Egypt agreed to buy 180,000 tonnes of wheat from India: Aly Moselhy
Egypt has agreed to buy 180,000 tonnes of wheat from India, which is less than what was agreed upon before. However, the supply minister said on Sunday that Egypt is looking into ways to get more flour out of grains and even use potatoes to make bread as a way to cut down on imports.
Egypt has been one of the biggest wheat importers in the world. In recent years, it has bought most of its wheat from the Black Sea, but Russia’s invasion of Ukraine has made that harder to do.
The war has also made it more expensive to bring the wheat into the country. Egypt mostly buys wheat from other countries so that it can give heavily subsidized bread to more than 70 million of its 103 million people.
In May, Egypt’s Supply Minister Aly Moselhy said that the country had agreed to buy 500,000 tonnes of wheat from India. This was part of an effort to get goods from different places. In the same month, India stopped exporting wheat, but it made an exception for Egypt and other countries that needed to make sure they had enough food.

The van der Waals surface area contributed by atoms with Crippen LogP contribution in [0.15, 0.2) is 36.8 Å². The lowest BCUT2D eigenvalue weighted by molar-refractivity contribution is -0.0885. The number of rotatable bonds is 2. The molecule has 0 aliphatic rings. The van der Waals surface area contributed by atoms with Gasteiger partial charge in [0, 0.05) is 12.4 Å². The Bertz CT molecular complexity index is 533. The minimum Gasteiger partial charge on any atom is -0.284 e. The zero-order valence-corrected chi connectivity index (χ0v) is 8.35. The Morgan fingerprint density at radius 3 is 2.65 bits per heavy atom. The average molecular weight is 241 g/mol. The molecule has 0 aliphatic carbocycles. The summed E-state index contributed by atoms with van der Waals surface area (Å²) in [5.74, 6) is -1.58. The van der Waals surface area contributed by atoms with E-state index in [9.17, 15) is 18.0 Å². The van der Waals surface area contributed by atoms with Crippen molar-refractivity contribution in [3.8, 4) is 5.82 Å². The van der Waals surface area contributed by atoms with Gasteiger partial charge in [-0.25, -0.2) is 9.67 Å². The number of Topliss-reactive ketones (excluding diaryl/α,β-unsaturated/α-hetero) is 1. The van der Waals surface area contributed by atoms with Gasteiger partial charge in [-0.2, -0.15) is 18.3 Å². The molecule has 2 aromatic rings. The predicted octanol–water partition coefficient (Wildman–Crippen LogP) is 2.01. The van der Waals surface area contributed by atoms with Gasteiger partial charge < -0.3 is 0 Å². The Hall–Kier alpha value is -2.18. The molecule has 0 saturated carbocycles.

Moselhy said at a news conference on Sunday, ‘From what the supplier said, the condition was that the wheat had to be at the ports before it would be available.’
‘We agreed to buy 500,000 tonnes, but it turns out that the supplier already has 180,000 tonnes in the port.’ Moselhy also said that Egypt was talking with Russian suppliers about making a deal to buy wheat.
Moselhy also said that Egypt is looking for ways to get more flour from grain so that the amount of flour extracted for subsidized bread can go up from 82 percent to 87.5 percent.
That could save about 500,000 tonnes of wheat from being imported, which would mean importing between 5.5 and 5.6 million tonnes of wheat for the fiscal year 2022/23.
Another idea that was tried was adding potatoes to wheat flour. Moselhy said, ‘Right now, we’re looking at the technology.’ Moselhy says that the current stock of wheat will last for about 6 months after the local harvest of 3.9 million tonnes.